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    IPCS/CEC EVALUATION OF ANTIDOTES SERIES



    VOLUME 1


    NALOXONE, FLUMAZENIL AND DANTROLENE AS ANTIDOTES







    IPCS/CEC Evaluation of Antidotes Series

    IPCS   International Programme on Chemical Safety
    CEC    Commission of the European Communities

    Volume 1   Naloxone, flumazenil and dantrolene as antidotes
    Volume 2   Antidotes for poisoning by cyanide

    This important new series will provide definitive and authoritative
    guidance on the use of antidotes to treat poisoning.  The
    International Programme on Chemical Safety (IPCS) and the Commission
    of the European Communities (CEC) (ILO/UNEP/WHO) have jointly
    undertaken a major programme to evaluate antidotes used clinically
    in the treatment of poisoning.  The aim of this programme has been
    to identify and evaluate for the first time in a scientific and
    rigorous way the efficacy and use of a wide range of antidotes.
    This series will therefore summarise and assess, on an antidote by
    antidote basis, their clinical use, mode of action and efficacy. The
    aim has been to provide an authoritative consensus statement which
    will greatly assist in the selection and administration of an
    appropriate antidote. This scientific assessment is complemented by
    detailed clinical information on routes of administration,
    contraindications, precautions and so on.  The series will therefore
    collate a wealth of useful information which will be of immense
    practical use to clinical toxicologists and all those involved in the
    treatment and management of poisoining.


    Scientific Editors

    T.J. MEREDITH
    Department of Health, London, United Kingdom

    D. JACOBSEN
    Ulleval University Hospital, Oslo, Norway

    J.A. HAINES
    International Programme on Chemical Safety,
    World Health Organization, Geneva, Switzerland

    J-C. BERGER
    Health and Safety Directorate,
    Commission of the European Communities, Luxembourg


    EUR 14797 EN

    Published by Cambridge University Press on behalf of the World Health
    Organization and of the Commission of the European Communities

    CAMBRIDGE UNIVERSITY PRESS


    The mention of specific companies or of certain manufacturers'
    products does not imply that they are endorsed or recommended by the
    World Health Organization in preference to others of a similar
    nature that are not mentioned.

    Neither the Commission of the European Communities nor any person
    acting on behalf of the Commission is responsible for the use which
    might be made of the information contained in this report.

    (c) World Health Organization, Geneva, 1993 and
    ECSC-EEC-EAEC, Brussels-Luxembourg, 1993

    First published 1993

    Publication No. EUR 14797 EN of the Commission of the European
    Communities, Dissemination of Scientific and Technical Knowledge
    Unit, Directorate-General Information Technologies and Industries,
    and Telecommunications, Luxembourg

    ISBN 0 521 45459 X hardback


    CONTENTS

         PREFACE

         ABBREVIATIONS

    1. INTRODUCTION TO THE SERIES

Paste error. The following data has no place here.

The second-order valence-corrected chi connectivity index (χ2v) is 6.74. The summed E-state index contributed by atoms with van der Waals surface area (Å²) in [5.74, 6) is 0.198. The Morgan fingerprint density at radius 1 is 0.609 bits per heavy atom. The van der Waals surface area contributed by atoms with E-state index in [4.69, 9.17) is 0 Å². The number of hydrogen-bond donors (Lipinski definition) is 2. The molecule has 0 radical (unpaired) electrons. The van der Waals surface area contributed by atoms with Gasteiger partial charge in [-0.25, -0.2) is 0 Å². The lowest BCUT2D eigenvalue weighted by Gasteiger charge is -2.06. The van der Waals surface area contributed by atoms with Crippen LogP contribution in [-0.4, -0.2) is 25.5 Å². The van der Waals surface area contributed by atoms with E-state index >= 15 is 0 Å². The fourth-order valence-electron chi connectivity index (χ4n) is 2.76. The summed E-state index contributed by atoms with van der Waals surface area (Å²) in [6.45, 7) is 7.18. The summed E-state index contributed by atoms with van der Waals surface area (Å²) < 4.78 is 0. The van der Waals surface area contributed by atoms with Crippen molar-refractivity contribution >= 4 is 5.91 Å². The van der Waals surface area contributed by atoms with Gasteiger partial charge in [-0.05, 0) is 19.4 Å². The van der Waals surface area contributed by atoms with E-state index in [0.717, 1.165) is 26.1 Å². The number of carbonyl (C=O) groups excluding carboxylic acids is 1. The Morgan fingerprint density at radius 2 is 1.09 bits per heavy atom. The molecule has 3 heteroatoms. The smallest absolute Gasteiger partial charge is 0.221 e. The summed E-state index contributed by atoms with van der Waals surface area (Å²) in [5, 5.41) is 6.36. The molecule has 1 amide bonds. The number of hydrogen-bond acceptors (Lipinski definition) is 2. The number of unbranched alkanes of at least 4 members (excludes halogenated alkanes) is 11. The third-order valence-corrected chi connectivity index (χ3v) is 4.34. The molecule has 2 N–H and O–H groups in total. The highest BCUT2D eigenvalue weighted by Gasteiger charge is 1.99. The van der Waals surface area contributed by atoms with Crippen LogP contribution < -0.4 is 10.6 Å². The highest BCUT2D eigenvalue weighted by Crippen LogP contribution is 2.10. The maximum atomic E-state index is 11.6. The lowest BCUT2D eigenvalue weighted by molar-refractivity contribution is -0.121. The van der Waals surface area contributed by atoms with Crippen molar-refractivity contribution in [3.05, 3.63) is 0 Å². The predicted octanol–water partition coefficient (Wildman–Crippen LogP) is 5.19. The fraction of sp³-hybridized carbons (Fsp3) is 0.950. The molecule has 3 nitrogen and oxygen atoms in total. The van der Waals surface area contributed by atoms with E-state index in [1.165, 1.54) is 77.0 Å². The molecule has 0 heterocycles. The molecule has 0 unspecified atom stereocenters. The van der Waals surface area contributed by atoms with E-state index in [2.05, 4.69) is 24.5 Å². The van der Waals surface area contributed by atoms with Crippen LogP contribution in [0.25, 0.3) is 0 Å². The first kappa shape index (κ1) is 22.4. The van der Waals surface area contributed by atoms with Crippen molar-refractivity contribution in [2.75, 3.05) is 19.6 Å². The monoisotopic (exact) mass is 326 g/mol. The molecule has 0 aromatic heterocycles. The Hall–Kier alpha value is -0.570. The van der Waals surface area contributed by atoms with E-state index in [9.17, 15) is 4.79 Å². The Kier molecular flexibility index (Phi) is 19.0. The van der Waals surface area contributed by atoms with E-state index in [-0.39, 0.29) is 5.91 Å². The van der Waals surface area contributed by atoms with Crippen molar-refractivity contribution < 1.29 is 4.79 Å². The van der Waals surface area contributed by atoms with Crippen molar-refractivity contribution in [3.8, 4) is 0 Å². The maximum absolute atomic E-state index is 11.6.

2. NALOXONE

         2.1. Introduction
         2.2. Name and chemical formula
         2.3. Physico-chemical properties
         2.4. Pharmaceutical formulation and synthesis
         2.5. Analytical methods
               2.5.1. Quality control
               2.5.2. Identification
               2.5.3. Quantification of the antidote
               2.5.4. Analysis of toxic agents
         2.6. Shelf-life
         2.7. General properties
         2.8. Animal studies
               2.8.1. Pharmacodynamics
               2.8.2. Pharmacokinetics
               2.8.3. Toxicology
         2.9. Volunteer studies
               2.9.1. Pharmacokinetics
               2.9.2. Pharmacodynamics
               2.9.3. Effects of high doses of naloxone
         2.10. Clinical studies - clinical trials
               2.10.1. Effects in therapeutic use of opioids
               2.10.2. Effects in acute opioid poisoning
         2.11. Clinical studies - case reports
               2.11.1. Naloxone in clonidine poisoning
         2.12. Summary of evaluation
               2.12.1. Indications
               2.12.2. Advised routes and dose
               2.12.3. Other consequential or supportive therapy
               2.12.4. Areas where there is insufficient information
                       to make recommendations
               2.12.5. Proposals for further studies
               2.12.6. Adverse effects
               2.12.7. Restrictions of use
         2.13. Model information sheet
               2.13.1. Uses
               2.13.2. Dosage and route
               2.13.3. Precautions/contraindications
               2.13.4. Adverse effects
               2.13.5. Use in pregnancy and lactation
               2.13.6. Storage
         2.14. References

    3. FLUMAZENIL

         3.1. Introduction
         3.2. Name and chemical formula of antidote
         3.3. Physico-chemical properties
         3.4. Pharmaceutical formulation and synthesis
         3.5. Analytical methods
               3.5.1. Identification of the antidote
                       3.5.1.1   Infrared spectroscopy
                       3.5.1.2   Ultraviolet absorption
                       3.5.1.3   Thin-layer chromatography
               3.5.2. Quantification of the antidote in biological